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Austenberg v. Gianetti

A-0021-07T1 (N.J. Super. App. Div. 2008) (Unpublished)

ZONING; APPEALS — Where a municipality and a property owner enter into an agreement to resolve a zoning dispute and that agreement is memorialized in a resolution, objectors have only forty-five days to challenge the resolution.

A property owner challenged a neighboring owner’s use of the neighbor’s residential property for commercial purposes. The neighbor had leased a portion of his property to a construction company. Even though the neighbor’s house was also in a residential-zoned district, commercial activities were permitted pursuant to a pre-existing, non-conforming use variance. Following a series of disputes between the neighbor and the municipality relating to the neighbor’s alleged expansion of the non-conforming use, the neighbor and municipality entered into an agreement limiting the permitted commercial uses and requiring the creation of a grassy buffer separating the two properties. Later, following another dispute as to the neighbor’s expansion of the non-conforming use, the municipality and neighbor entered into another agreement which provided for fencing of the commercial portion, restricted parking and storage, and landscaping. This agreement was memorialized in a resolution that provided for a deed restriction to be recorded.

The adjacent property owner sued the municipality and his neighbor, seeking to have the agreements invalidated and have the neighboring property returned to the condition existing prior to the first agreement between the neighbor and the municipality. The property owner also sued the neighbor and the municipality, alleging nuisance, harassment, and emotional distress.

The lower court found that the property owner’s claim was really a prerogative writ action which should have been filed within forty-five days after the resolution was finalized. It then dismissed all the causes of action, both against the neighbor and the municipality, without prejudice. The property owner appealed, and the Appellate Division affirmed in part. The Court found that the property owner’s challenge of the resolution should have been filed within forty-five days and that the claims were now barred as untimely. It rejected the property owners’ argument that he never received notice of the resolution and therefore the time period should have been tolled. With respect to the property owner’s claim that the neighbor had improperly expanded the non-conforming use, the Court found that before the property owner could sue, he first had to exhaust all administrative remedies, including by filing a complaint with the municipality’s zoning board.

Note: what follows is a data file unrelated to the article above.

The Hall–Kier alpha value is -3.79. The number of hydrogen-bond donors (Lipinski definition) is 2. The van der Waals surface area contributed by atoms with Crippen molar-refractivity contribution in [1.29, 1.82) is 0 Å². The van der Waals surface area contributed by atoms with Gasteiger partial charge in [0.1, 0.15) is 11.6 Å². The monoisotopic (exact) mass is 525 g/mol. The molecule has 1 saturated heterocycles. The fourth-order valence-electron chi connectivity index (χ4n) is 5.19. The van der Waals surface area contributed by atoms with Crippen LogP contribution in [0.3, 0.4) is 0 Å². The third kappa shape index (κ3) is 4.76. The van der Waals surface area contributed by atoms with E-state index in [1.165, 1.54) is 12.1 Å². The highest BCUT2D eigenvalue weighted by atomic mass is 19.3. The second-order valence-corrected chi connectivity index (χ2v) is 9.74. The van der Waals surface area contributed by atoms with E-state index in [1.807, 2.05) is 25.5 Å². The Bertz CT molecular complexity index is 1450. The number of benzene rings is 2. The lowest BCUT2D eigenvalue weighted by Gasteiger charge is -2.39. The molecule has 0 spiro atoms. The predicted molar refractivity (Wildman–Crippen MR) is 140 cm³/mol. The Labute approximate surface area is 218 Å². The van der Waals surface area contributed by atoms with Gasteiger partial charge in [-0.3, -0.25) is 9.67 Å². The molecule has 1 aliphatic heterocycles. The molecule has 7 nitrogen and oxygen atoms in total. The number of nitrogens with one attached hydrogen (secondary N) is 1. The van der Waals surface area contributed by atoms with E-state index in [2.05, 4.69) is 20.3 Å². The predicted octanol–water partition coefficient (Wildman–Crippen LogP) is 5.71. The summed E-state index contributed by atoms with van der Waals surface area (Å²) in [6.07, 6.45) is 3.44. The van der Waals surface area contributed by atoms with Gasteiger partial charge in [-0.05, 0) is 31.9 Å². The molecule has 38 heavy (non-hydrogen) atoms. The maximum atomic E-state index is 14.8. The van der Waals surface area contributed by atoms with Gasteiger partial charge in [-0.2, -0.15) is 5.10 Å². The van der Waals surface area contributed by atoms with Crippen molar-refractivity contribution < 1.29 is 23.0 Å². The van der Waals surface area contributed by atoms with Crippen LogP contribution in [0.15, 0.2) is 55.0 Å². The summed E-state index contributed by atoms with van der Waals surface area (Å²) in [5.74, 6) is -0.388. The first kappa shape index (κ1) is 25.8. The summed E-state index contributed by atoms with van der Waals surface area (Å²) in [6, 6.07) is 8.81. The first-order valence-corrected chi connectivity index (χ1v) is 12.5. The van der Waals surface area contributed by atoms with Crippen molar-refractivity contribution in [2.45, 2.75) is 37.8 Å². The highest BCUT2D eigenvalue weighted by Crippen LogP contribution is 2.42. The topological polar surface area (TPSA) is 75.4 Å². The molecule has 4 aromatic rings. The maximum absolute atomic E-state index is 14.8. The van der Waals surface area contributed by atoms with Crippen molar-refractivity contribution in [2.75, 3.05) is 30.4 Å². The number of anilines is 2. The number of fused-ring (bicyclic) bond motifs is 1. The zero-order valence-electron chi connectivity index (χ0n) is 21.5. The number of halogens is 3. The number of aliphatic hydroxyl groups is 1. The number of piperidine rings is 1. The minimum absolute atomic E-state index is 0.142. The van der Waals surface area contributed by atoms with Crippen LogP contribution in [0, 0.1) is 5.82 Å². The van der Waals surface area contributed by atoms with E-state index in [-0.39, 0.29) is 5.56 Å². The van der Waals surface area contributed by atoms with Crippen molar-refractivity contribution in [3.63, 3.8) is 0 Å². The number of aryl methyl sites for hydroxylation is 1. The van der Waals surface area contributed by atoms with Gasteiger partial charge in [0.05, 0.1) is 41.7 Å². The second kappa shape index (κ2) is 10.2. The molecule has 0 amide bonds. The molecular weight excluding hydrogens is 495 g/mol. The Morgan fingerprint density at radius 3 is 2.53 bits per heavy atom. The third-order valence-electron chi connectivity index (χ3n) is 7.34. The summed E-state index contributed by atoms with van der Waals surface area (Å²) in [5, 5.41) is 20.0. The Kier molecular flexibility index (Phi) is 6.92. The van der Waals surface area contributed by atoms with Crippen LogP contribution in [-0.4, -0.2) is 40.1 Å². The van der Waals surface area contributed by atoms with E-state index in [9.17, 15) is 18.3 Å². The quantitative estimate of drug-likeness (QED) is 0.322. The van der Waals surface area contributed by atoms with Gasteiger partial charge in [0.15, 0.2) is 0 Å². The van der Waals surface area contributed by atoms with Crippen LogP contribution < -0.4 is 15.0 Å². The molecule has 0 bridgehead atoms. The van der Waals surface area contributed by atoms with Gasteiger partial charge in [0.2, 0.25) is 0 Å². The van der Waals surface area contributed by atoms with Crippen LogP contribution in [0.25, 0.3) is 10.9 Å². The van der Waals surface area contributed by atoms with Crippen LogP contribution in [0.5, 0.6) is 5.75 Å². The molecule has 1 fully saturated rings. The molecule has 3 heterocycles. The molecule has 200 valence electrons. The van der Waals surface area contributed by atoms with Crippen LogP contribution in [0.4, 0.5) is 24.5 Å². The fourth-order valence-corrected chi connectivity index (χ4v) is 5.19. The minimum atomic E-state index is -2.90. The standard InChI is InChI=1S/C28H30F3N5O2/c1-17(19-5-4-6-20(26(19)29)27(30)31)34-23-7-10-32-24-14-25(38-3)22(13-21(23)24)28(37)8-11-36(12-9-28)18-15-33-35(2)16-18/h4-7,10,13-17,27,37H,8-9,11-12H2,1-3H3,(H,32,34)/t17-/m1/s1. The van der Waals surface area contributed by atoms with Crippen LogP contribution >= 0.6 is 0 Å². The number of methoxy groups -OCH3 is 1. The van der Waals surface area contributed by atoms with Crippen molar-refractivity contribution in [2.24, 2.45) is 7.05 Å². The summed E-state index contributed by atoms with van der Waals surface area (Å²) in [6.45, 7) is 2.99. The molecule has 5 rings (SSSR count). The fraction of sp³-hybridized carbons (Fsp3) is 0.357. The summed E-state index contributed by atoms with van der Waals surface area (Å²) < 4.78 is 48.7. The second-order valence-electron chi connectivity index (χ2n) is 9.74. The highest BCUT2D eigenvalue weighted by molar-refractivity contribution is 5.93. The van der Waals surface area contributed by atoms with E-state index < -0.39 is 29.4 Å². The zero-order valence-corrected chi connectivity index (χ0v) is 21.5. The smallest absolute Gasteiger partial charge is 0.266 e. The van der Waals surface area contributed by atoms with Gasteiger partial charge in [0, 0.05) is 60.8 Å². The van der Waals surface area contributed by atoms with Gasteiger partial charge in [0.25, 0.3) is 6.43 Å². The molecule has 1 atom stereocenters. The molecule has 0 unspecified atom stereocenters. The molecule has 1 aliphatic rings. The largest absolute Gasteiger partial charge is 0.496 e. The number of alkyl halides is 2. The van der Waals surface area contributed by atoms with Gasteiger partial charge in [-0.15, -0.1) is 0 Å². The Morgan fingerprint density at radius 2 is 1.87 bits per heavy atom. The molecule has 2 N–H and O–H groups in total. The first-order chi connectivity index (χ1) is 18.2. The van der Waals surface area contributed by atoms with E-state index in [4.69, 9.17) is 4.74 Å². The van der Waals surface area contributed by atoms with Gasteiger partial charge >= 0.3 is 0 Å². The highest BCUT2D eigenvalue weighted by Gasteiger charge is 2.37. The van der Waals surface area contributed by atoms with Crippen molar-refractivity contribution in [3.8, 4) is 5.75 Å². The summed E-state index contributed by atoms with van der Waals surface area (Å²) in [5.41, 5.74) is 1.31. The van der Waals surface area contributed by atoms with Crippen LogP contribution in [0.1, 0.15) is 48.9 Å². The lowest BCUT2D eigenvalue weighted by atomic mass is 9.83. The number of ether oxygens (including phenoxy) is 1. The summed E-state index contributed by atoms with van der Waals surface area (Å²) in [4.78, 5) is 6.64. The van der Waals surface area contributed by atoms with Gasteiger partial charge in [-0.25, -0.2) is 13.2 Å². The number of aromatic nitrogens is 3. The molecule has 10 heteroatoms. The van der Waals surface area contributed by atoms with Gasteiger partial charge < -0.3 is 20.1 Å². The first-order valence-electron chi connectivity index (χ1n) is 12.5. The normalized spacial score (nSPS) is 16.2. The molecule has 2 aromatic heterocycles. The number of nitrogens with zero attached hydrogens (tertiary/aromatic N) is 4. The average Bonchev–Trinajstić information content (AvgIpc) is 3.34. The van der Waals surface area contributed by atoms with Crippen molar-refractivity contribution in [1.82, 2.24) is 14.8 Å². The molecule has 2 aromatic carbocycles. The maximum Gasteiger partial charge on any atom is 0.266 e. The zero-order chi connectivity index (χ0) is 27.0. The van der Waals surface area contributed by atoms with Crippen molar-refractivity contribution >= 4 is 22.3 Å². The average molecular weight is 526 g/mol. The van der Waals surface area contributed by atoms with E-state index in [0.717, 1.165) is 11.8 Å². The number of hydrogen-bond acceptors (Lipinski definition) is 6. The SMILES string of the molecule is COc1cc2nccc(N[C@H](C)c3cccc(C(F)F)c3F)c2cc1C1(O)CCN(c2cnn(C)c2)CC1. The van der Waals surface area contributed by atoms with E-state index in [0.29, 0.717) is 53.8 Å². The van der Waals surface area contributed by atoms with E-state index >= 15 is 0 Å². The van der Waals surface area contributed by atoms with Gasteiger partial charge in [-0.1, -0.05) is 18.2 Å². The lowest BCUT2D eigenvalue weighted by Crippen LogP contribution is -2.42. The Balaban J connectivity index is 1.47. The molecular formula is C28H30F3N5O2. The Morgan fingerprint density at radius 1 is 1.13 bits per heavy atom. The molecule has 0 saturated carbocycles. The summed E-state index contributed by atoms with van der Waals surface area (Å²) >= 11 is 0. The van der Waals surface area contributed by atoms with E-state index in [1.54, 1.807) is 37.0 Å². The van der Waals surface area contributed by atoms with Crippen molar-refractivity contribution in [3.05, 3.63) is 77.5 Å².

With respect to the property owner’s tort claims against the neighbor and the municipality, the Court found no reason for the lower court’s dismissal of those claims. However, the Court found that the property owner’s tort claims against the municipality were properly dismissed because the property owner had failed to file a Tort Claims Notice before filing suit, as required by statute.


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